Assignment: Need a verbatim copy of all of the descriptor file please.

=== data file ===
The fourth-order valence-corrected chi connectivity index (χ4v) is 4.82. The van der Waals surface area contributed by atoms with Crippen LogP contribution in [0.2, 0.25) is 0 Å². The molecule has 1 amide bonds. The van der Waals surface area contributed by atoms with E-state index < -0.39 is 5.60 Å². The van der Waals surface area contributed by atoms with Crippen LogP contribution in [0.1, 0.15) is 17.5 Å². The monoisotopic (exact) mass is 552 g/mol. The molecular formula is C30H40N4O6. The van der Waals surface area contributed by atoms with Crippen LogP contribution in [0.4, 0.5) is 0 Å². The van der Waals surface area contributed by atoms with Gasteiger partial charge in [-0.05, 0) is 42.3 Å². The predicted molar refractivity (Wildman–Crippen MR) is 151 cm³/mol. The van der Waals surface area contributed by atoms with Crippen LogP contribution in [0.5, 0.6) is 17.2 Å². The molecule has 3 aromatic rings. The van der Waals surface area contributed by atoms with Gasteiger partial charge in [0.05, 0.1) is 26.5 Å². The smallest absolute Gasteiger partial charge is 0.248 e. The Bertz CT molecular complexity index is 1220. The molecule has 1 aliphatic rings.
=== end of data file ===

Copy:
The fourth-order valence-corrected chi connectivity index (χ4v) is 4.82. The van der Waals surface area contributed by atoms with Crippen LogP contribution in [0.2, 0.25) is 0 Å². The molecule has 1 amide bonds. The van der Waals surface area contributed by atoms with E-state index < -0.39 is 5.60 Å². The van der Waals surface area contributed by atoms with Crippen LogP contribution in [0.1, 0.15) is 17.5 Å². The monoisotopic (exact) mass is 552 g/mol. The molecular formula is C30H40N4O6. The van der Waals surface area contributed by atoms with Crippen LogP contribution in [0.4, 0.5) is 0 Å². The van der Waals surface area contributed by atoms with Gasteiger partial charge in [-0.05, 0) is 42.3 Å². The predicted molar refractivity (Wildman–Crippen MR) is 151 cm³/mol. The van der Waals surface area contributed by atoms with Crippen LogP contribution in [0.5, 0.6) is 17.2 Å². The molecule has 3 aromatic rings. The van der Waals surface area contributed by atoms with Gasteiger partial charge in [0.05, 0.1) is 26.5 Å². The smallest absolute Gasteiger partial charge is 0.248 e. The Bertz CT molecular complexity index is 1220. The molecule has 1 aliphatic rings.